Statewide budget cuts to mental health programs are having an impact on the Jefferson Police Department’s ability to fulfill its traditional role as protectors of the peace.
While addressing the Jefferson Board of Aldermen during its regular meeting Monday night, Police Chief David Neaves said that his officers are spending a great deal of time dealing with mental health emergencies.
Specifically, Neaves said that over the last nine months JPD officers have spent over 100 12-hour shifts, or around 1,300 hours supervising local, and in some cases, out-of-county residents who are awaiting placement in a 24-hour care facility following a mental health emergency.
If a mental health crisis occurs and a person is deemed to be a danger to himself/herself or others, this person may be legally committed to a mental health facility against his/her will. In this case, he or she is transported by a law enforcement officer to the Ashe Memorial Hospital emergency department where the patient is assessed by a licensed medical practitioner. Once the initial assessment is performed by a doctor, the patient is then assessed by a mental health professional and the lengthy process of admission to a mental health facility begins.
Until he or she is admitted to a 24-hour care facility, the patient must remain in the hospital emergency department. Although it is at an officer’s discretion whether they leave the patient unattended at the hospital, the Town of Jefferson is responsible if an incident were to occur.
In most cases, having the safety of hospital patients and staff in mind, officers will stay with involuntary commitments during the hours when hospital security is unavailable for a period of time in the early morning hours. Even when hospital security is available, officers will stay if a patient behaves violently, said Neaves.
The length of time involuntarily committed patients will occupy a bed in the emergency department depends on several factors and can vary dramatically. A patient with insurance may wait as little as 12 hours, whereas an uninsured patient will wait longer. In one instance, Neaves sat with a patient for 16 days.
“The problem we’re having is that these things have exploded with the town bearing the brunt,” Neaves said of the issue of involuntary commitments.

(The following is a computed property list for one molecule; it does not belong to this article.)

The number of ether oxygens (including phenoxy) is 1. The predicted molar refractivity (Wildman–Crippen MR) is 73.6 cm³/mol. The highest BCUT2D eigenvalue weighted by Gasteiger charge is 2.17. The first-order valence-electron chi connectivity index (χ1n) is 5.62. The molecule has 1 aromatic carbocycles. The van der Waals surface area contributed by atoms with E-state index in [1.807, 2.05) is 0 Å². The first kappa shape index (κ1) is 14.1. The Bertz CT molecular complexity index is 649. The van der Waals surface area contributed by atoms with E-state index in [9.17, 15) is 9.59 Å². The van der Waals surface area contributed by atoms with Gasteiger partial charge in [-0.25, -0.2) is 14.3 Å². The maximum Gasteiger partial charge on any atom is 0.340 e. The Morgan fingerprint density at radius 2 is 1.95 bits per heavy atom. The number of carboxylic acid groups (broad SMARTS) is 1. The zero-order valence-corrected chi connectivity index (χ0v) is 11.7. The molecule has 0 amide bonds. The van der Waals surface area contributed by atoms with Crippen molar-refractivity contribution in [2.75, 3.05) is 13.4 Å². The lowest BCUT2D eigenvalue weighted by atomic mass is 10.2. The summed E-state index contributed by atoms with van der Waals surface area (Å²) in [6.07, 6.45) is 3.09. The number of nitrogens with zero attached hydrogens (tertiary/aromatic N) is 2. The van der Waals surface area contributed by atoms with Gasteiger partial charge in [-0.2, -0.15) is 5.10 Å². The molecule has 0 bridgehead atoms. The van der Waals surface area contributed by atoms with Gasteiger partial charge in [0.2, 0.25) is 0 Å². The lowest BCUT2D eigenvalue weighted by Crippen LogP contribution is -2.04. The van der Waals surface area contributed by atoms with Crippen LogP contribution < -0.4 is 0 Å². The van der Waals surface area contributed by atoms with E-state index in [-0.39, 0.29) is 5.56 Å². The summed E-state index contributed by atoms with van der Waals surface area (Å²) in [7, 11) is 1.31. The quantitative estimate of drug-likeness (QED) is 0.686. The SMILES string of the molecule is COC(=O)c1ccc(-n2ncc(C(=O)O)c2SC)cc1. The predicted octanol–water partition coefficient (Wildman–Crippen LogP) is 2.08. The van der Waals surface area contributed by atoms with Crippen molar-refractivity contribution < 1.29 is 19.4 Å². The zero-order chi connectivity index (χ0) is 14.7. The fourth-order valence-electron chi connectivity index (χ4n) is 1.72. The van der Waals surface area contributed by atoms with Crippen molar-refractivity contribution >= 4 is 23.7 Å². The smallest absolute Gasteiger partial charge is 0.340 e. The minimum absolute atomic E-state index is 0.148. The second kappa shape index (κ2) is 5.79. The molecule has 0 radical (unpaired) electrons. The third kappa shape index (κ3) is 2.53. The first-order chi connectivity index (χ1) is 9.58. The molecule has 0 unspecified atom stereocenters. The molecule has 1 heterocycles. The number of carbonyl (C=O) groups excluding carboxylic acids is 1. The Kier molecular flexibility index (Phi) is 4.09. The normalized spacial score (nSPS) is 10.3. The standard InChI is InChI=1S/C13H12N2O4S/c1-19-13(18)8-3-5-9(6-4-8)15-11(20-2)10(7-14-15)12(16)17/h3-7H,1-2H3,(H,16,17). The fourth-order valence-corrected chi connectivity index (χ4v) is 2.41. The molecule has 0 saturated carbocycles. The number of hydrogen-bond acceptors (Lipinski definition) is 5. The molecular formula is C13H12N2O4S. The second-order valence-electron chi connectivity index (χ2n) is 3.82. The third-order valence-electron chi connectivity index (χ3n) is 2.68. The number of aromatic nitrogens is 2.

Jefferson now averages about 15 involuntary commitments per week, leaving the Jefferson Police Department looking to its neighboring towns and the county, as well as the state, for a solution.
Because the mental healthcare facility Daymark and the county’s hospital are both located in Jefferson, the town ends up with the responsibility for these involuntary commitments, even though a third or less are Jefferson residents. The aldermen said they could look into asking West Jefferson, Lansing and the County of Ashe to share in the financial responsibility.
Alderman Charles Caudill suggested the town also seek help from state representatives when it comes to budgeting for mental health services.
Neaves brought the issue to the attention of the Jefferson aldermen, who decided that for now, the town should proceed as before until a permanent solution is determined.
Alderman Mark Johnston said, “We have to cover our responsibility. It’s going to be costly, but we’ve got to cover it. There’s no way around it.”
Neaves accepted this responsibility, saying, “That’s what we’re here for. It’s part of our job.”
Neaves said that hospital resources are also stressed by involuntary commitments because of limited space in the emergency department. There are five beds in the emergency department, three of which were occupied by involuntary commitments at the time of reporting, leaving fewer beds for patients with physical injuries needing immediate attention, resulting in longer emergency room waits.
In other business at the meeting, the board:
* set public hearings for the annexation and zoning of a parcel of land for 7 and 7:05 p.m. at the October meeting
* approved Watson Contracting for the clearing and preparation of the old jail site
* heard from Stacy Maye of the Olde Towne Business Association about a change in the group’s meeting time to the second Tuesday of the month at lunchtime.